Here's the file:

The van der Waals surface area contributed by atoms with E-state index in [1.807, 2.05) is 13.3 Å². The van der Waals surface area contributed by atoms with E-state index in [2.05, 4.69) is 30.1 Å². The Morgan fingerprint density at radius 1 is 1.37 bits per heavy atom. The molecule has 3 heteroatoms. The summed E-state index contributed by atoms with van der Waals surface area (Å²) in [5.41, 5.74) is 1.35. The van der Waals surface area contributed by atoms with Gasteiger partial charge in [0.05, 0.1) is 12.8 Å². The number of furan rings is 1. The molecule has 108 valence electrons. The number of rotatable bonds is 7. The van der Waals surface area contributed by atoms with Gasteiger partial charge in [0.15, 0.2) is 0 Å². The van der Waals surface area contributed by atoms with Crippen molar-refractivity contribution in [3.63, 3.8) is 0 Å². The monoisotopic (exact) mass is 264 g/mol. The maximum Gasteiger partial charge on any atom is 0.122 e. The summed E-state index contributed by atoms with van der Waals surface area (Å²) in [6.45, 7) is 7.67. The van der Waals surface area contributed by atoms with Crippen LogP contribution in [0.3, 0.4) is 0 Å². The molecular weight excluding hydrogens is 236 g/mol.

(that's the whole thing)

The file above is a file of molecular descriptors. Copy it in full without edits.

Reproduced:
The van der Waals surface area contributed by atoms with E-state index in [1.807, 2.05) is 13.3 Å². The van der Waals surface area contributed by atoms with E-state index in [2.05, 4.69) is 30.1 Å². The Morgan fingerprint density at radius 1 is 1.37 bits per heavy atom. The molecule has 3 heteroatoms. The summed E-state index contributed by atoms with van der Waals surface area (Å²) in [5.41, 5.74) is 1.35. The van der Waals surface area contributed by atoms with Gasteiger partial charge in [0.05, 0.1) is 12.8 Å². The number of furan rings is 1. The molecule has 108 valence electrons. The number of rotatable bonds is 7. The van der Waals surface area contributed by atoms with Gasteiger partial charge in [0.15, 0.2) is 0 Å². The van der Waals surface area contributed by atoms with Crippen molar-refractivity contribution in [3.63, 3.8) is 0 Å². The monoisotopic (exact) mass is 264 g/mol. The maximum Gasteiger partial charge on any atom is 0.122 e. The summed E-state index contributed by atoms with van der Waals surface area (Å²) in [6.45, 7) is 7.67. The van der Waals surface area contributed by atoms with Crippen LogP contribution in [0.3, 0.4) is 0 Å². The molecular weight excluding hydrogens is 236 g/mol.